An urban district case study of high school principals' perceptions of the influence and impact of standardized assessments on their leadership practices
Fike, Scott Christopher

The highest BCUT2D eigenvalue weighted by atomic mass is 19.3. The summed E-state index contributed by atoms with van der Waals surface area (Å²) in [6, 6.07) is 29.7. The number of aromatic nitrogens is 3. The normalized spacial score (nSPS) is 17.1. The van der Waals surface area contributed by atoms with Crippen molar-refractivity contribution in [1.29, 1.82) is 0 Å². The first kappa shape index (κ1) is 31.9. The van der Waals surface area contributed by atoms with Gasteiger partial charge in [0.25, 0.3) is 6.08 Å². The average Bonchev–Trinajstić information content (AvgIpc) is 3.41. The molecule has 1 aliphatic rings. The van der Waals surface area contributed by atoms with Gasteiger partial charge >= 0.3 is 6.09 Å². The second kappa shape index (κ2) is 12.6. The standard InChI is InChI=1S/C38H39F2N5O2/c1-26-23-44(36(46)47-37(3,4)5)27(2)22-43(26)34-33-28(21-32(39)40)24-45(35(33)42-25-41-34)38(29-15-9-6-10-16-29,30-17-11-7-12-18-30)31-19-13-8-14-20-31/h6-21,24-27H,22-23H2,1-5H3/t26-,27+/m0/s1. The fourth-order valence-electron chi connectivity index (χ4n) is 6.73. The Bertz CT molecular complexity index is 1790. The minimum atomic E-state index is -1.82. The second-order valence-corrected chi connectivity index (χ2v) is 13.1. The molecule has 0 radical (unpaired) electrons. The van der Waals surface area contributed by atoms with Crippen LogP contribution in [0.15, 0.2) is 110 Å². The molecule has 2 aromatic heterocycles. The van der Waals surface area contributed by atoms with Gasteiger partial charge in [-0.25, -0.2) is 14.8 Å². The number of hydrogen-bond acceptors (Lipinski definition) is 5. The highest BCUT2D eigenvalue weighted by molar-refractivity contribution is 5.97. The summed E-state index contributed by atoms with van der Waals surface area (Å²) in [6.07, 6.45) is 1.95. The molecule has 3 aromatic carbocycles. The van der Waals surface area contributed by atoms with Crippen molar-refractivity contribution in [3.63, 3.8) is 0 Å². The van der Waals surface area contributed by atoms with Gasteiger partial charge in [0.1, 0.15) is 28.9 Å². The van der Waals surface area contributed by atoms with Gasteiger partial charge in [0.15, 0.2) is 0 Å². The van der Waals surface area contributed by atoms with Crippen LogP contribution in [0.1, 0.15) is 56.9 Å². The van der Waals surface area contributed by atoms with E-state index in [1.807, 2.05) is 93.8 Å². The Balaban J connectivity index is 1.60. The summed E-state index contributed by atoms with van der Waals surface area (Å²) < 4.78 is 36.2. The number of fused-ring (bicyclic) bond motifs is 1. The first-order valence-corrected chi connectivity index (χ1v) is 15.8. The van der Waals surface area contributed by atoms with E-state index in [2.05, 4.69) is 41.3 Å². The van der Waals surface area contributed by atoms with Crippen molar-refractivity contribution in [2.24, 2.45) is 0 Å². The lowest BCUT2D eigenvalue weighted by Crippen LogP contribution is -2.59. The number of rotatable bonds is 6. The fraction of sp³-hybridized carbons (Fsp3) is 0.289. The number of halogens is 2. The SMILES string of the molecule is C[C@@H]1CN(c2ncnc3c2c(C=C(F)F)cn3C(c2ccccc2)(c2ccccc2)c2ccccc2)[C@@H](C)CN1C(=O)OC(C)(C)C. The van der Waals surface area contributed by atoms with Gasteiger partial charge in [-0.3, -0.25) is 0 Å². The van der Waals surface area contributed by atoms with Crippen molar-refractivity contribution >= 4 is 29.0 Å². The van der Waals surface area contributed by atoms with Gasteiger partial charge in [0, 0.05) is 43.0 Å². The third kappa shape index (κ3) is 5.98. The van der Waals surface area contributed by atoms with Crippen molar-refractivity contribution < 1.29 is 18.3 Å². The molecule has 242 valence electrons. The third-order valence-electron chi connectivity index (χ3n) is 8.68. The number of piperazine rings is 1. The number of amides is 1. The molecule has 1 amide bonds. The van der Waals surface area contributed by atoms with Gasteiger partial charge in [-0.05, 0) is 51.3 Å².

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Lyon City School District (CSD), an urban center located in up-state New York serves over 37,000 students spending $9,900 annually with 91% of its students receiving free or reduced lunches and 74% of its population classified as racial minorities. Lyon CSD also possesses the second highest number of SURR schools outside of New York City under No Child Left Behind Act of 2001 (NCLB) regulations. Bearing this in mind, as well as the increasingly critical eye cast on the actions of high school principals in an era of accountability reforms, this study posed the following three questions: (1) What are high school principals' perceptions of high-stakes, standardized assessments; (2) What are their self-described daily practices in response to these assessments; and (3) To what extent are their self-described practices consistent with their perceptions? Six principals from Lyon were selected to represent the three main categories of NCLB school classification, AYP, SRAP, and SURR, and participated in multi-part, three-session interviews. The first two interviews focused on gaining an understanding of these principals' perceptions of standardized assessments with the final interview focusing on their daily practices in response to these assessments. Principals reported that: (1) instructional time is perceived as lost as a result of the assessments; (2) classroom pedagogy is often becoming standardized and reduced to a skill and drill process; (3) external social factors are a significant negative influence on students' academic performance; and (4) intensification of cognitive and emotional demands and stress on students and teachers resulted in less attention to students' social and emotional well-being. Principals' responses also suggested that: improved test scores serve as the principals' de facto school vision; test data, while delayed in being returned, are not often used for diagnostic purposes; and curricula are being narrowed with the inclusion of tested subjects such as reading in other non-tested subjects in ways that suggest displacement of, rather than a claimed integration with, other subject matter.